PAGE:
Net storage injection larger than five-year average and year-ago. The net injection reported for the storage report week ending September 18 was 106 Bcf, up from 73 Bcf the previous week. This injection compares with the five-year (2010-14) average increase of 83 Bcf for the week and last year's increase of 96 Bcf. Working gas inventories for the report week totaled 3,440 Bcf, 466 Bcf (16%) higher than last year at this time and 148 Bcf (4%) higher than the five-year average.

Storage injections are higher than expectations. Market expectations, on average, called for a build of 97 Bcf for the week. When the EIA storage report was released at 10:30 a.m. on September 24, the October Nymex price fell by about 2ȼ, from $2.55 to $2.53/MMBtu, and stayed at that level in the following hour.

From April 3 (the beginning of the injection season) through September 18, net storage injections totaled 1,979 Bcf, or 162 Bcf lower than the 2,141 Bcf injected during the same 24 weeks in 2014. During these weeks for the years 2010-14, net injections into storage averaged 1,641 Bcf. The estimated average unit value of the natural gas put into storage from April 3 to September 11 this year is $2.76/MMBtu, 36% lower than the average value of $3.99/MMBtu for the same 24 weeks last year. The highest winter-month Nymex price (for the January 2016 contract) in trading for the week ending September 18 averaged $2.98/MMBtu. This price is 34¢/MMBtu more than the October Nymex contract price. A year ago, the difference was also 34¢/MMBtu.

Temperatures during the storage report week are warmer than normal. Temperatures in the Lower 48 states averaged 69° for the storage report week, 1o warmer than the 30-year normal temperature and 3° warmer than the average temperature during the same week last year. There were 39 population-weighted cooling degree days (CDD) this report week, 2 CDD less than the five-year average and 1 CDD less than this week last year.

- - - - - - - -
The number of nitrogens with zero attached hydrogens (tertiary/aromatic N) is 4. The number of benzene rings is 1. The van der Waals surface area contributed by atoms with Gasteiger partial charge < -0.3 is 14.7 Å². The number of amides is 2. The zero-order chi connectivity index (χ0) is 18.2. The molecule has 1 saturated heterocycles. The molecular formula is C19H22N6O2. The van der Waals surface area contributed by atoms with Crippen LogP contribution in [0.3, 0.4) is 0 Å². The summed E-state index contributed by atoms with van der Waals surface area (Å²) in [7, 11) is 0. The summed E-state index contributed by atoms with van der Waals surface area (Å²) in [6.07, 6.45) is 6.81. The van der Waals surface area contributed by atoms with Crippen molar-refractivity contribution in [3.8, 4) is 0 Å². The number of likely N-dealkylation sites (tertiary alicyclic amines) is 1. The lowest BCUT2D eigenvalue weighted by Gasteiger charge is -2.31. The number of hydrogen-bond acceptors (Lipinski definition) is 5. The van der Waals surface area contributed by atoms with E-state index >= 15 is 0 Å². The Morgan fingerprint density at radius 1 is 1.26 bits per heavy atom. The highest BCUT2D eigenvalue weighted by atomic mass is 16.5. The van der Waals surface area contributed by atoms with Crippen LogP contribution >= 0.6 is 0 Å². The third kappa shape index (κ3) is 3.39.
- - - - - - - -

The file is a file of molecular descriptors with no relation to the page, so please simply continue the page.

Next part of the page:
more storage data

See also:



Natural gas spot prices
Spot Prices ($/MMBtu)
Thu,
17-Sep
Fri,
18-Sep
Mon,
21-Sep
Tue,
22-Sep
Wed,
23-Sep
Henry Hub
2.68
2.63
2.59
2.59
2.59
New York
2.43
1.60
2.15
2.34
2.31
Chicago
2.71
2.64
2.65
2.65
2.65
Cal. Comp. Avg,*
2.83
2.75
2.77
2.79
2.80
Futures ($/MMBtu)
October contract
2.652
2.605
2.573
2.577
2.569
November contract
2.728
2.676
2.642
2.639
2.638
*Avg. of NGI's reported prices for: Malin, PG&E citygate, and Southern California Border Avg.
Source: NGI's Daily Gas Price Index
Natural gas futures prices
Natural gas liquids spot prices


U.S. natural gas supply - Gas Week: (9/16/15 - 9/23/15)
Percent change for week compared with:
 
last year
last week
Gross production
3.94%
0.22%
Dry production
3.91%
0.22%
Canadian imports
-0.56%
1.30%
      West (net)
9.00%
-1.42%
      Midwest (net)
-15.78%
0.41%
      Northeast (net)
-54.13%
-42.82%
LNG imports
N/A
N/A
Total supply
3.73%
0.15%
Source: BENTEK Energy LLC
U.S. consumption - Gas Week: (9/16/15 - 9/23/15)
Percent change for week compared with:
 
last year
last week
U.S. consumption
4.6%
-0.1%
Power
17.4%
0.0%
Industrial
-4.3%
-1.0%
Residential/commercial
-4.6%
0.6%
Total demand
5.9%
-0.1%
Source: BENTEK Energy LLC
Natural gas supply


Weekly natural gas rig count and average Henry Hub
Rigs
Fri, September 18, 2015
Change from
 
last week
last year
Oil rigs
644
-1.23%
-59.78%
Natural gas rigs
198
1.02%
-39.82%
Miscellaneous
0
0.00%
-100.00%
Rig numbers by type
Fri, September 18, 2015
Change from
 
last week
last year
Vertical
119
0.00%
-68.52%
Horizontal
640
-1.23%
-52.27%
Directional
83
2.47%
-60.85%
Source: Baker Hughes Inc.


Working gas in underground storage
Stocks
billion cubic feet (bcf)
Region
2015-09-18
2015-09-11
change
East
1,742
1,680
62
West
496
489
7
Producing
1,202
1,165
37
Total
3,440
3,334
106
Source: U.S. Energy Information Administration
Working gas in underground storage
Historical comparisons
Year ago
(9/18/14)
5-year average
(2010-2014)
Region
Stocks (Bcf)
% change
Stocks (Bcf)
% change
East
1,637
6.4
1,772
-1.7
West
445
11.5
480
3.3
Producing
893
34.6
1,039
15.7
Total
2,974
15.7
3,292
4.5
Source: U.S. Energy Information Administration


Temperature -- heating & cooling degree days (week ending Sep 17)
 
HDD deviation from:
 
CDD deviation from:
Region
HDD Current
normal
last year
CDD Current
normal
last year
New England
9
-18
-40
15
11
14
Middle Atlantic
8
-11
-26
18
4
13
E N Central
27
3
-46
11
-4
11
W N Central
20
-9
-57
31
10
30
South Atlantic
8
3
2
56
-7
-14
E S Central
13
8
3
35
-16
-19
W S Central
1
0
-4
84
0
10
Mountain
11
-22
-21
52
11
4
Pacific
6
-4
4
43
11
-34
United States
13
-4
-22
39
1
-1
Note: HDD = heating degree-day; CDD = cooling degree-day

Source: National Oceanic and Atmospheric Administration

Average temperature (°F)

7-Day Mean ending Sep 17, 2015

Mean Temperature (F) 7-Day Mean ending Sep 17, 2015

Source: NOAA/National Weather Service

Deviation between average and normal (°F)

7-Day Mean ending Sep 17, 2015

Mean Temperature Anomaly (F) 7-Day Mean ending Sep 17, 2015

Source: NOAA/National Weather Service